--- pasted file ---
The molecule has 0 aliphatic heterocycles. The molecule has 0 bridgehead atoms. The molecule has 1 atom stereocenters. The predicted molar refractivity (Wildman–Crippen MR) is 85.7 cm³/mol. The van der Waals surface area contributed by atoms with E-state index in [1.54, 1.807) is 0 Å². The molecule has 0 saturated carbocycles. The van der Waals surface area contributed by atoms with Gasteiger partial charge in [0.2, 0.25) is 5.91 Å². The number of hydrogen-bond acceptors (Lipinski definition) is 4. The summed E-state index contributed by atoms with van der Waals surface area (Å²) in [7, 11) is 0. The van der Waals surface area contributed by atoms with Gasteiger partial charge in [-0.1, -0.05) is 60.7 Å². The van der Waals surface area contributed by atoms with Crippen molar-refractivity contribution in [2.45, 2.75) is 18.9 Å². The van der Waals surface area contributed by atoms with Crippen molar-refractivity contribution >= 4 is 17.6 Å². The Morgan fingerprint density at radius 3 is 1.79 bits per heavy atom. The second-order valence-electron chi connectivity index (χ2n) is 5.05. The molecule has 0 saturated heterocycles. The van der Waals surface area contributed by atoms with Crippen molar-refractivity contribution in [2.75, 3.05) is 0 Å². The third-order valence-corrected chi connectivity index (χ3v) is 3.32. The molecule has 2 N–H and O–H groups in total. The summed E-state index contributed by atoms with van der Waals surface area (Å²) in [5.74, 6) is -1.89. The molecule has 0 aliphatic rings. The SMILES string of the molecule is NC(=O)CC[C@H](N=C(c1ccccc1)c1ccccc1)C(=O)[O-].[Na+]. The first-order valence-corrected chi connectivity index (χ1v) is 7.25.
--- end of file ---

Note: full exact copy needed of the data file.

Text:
The molecule has 0 aliphatic heterocycles. The molecule has 0 bridgehead atoms. The molecule has 1 atom stereocenters. The predicted molar refractivity (Wildman–Crippen MR) is 85.7 cm³/mol. The van der Waals surface area contributed by atoms with E-state index in [1.54, 1.807) is 0 Å². The molecule has 0 saturated carbocycles. The van der Waals surface area contributed by atoms with Gasteiger partial charge in [0.2, 0.25) is 5.91 Å². The number of hydrogen-bond acceptors (Lipinski definition) is 4. The summed E-state index contributed by atoms with van der Waals surface area (Å²) in [7, 11) is 0. The van der Waals surface area contributed by atoms with Gasteiger partial charge in [-0.1, -0.05) is 60.7 Å². The van der Waals surface area contributed by atoms with Crippen molar-refractivity contribution in [2.45, 2.75) is 18.9 Å². The van der Waals surface area contributed by atoms with Crippen molar-refractivity contribution >= 4 is 17.6 Å². The Morgan fingerprint density at radius 3 is 1.79 bits per heavy atom. The second-order valence-electron chi connectivity index (χ2n) is 5.05. The molecule has 0 saturated heterocycles. The van der Waals surface area contributed by atoms with Crippen molar-refractivity contribution in [2.75, 3.05) is 0 Å². The third-order valence-corrected chi connectivity index (χ3v) is 3.32. The molecule has 2 N–H and O–H groups in total. The summed E-state index contributed by atoms with van der Waals surface area (Å²) in [5.74, 6) is -1.89. The molecule has 0 aliphatic rings. The SMILES string of the molecule is NC(=O)CC[C@H](N=C(c1ccccc1)c1ccccc1)C(=O)[O-].[Na+]. The first-order valence-corrected chi connectivity index (χ1v) is 7.25.